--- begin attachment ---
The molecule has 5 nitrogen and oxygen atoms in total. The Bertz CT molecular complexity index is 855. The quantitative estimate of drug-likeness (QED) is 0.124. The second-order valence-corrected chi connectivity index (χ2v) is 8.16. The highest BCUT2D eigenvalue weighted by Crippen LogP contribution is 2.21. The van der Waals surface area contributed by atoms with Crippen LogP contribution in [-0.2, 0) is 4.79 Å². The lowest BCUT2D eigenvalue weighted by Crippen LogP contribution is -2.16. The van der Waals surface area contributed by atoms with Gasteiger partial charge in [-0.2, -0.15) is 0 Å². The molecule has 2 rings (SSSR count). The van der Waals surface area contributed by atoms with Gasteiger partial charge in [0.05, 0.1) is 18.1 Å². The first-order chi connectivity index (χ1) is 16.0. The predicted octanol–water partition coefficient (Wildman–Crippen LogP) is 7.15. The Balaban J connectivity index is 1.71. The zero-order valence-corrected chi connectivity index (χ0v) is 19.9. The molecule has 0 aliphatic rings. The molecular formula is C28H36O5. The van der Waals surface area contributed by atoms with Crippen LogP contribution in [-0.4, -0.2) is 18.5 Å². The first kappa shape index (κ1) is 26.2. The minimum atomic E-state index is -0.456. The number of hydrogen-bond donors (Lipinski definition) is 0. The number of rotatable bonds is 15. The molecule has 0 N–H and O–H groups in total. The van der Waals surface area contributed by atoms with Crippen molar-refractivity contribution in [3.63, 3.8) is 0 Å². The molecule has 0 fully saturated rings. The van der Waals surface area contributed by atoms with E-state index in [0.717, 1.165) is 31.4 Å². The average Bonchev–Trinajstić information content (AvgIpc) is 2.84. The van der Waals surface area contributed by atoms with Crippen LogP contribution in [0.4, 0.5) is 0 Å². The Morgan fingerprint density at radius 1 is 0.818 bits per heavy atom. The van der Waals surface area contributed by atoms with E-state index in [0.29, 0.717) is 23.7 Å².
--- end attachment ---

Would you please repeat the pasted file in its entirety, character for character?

The molecule has 5 nitrogen and oxygen atoms in total. The Bertz CT molecular complexity index is 855. The quantitative estimate of drug-likeness (QED) is 0.124. The second-order valence-corrected chi connectivity index (χ2v) is 8.16. The highest BCUT2D eigenvalue weighted by Crippen LogP contribution is 2.21. The van der Waals surface area contributed by atoms with Crippen LogP contribution in [-0.2, 0) is 4.79 Å². The lowest BCUT2D eigenvalue weighted by Crippen LogP contribution is -2.16. The van der Waals surface area contributed by atoms with Gasteiger partial charge in [-0.2, -0.15) is 0 Å². The molecule has 2 rings (SSSR count). The van der Waals surface area contributed by atoms with Gasteiger partial charge in [0.05, 0.1) is 18.1 Å². The first-order chi connectivity index (χ1) is 16.0. The predicted octanol–water partition coefficient (Wildman–Crippen LogP) is 7.15. The Balaban J connectivity index is 1.71. The zero-order valence-corrected chi connectivity index (χ0v) is 19.9. The molecule has 0 aliphatic rings. The molecular formula is C28H36O5. The van der Waals surface area contributed by atoms with Crippen LogP contribution in [-0.4, -0.2) is 18.5 Å². The first kappa shape index (κ1) is 26.2. The minimum atomic E-state index is -0.456. The number of hydrogen-bond donors (Lipinski definition) is 0. The number of rotatable bonds is 15. The molecule has 0 N–H and O–H groups in total. The van der Waals surface area contributed by atoms with Crippen molar-refractivity contribution in [3.63, 3.8) is 0 Å². The molecule has 0 fully saturated rings. The van der Waals surface area contributed by atoms with E-state index in [0.717, 1.165) is 31.4 Å². The average Bonchev–Trinajstić information content (AvgIpc) is 2.84. The van der Waals surface area contributed by atoms with Crippen LogP contribution in [0.4, 0.5) is 0 Å². The Morgan fingerprint density at radius 1 is 0.818 bits per heavy atom. The van der Waals surface area contributed by atoms with E-state index in [0.29, 0.717) is 23.7 Å².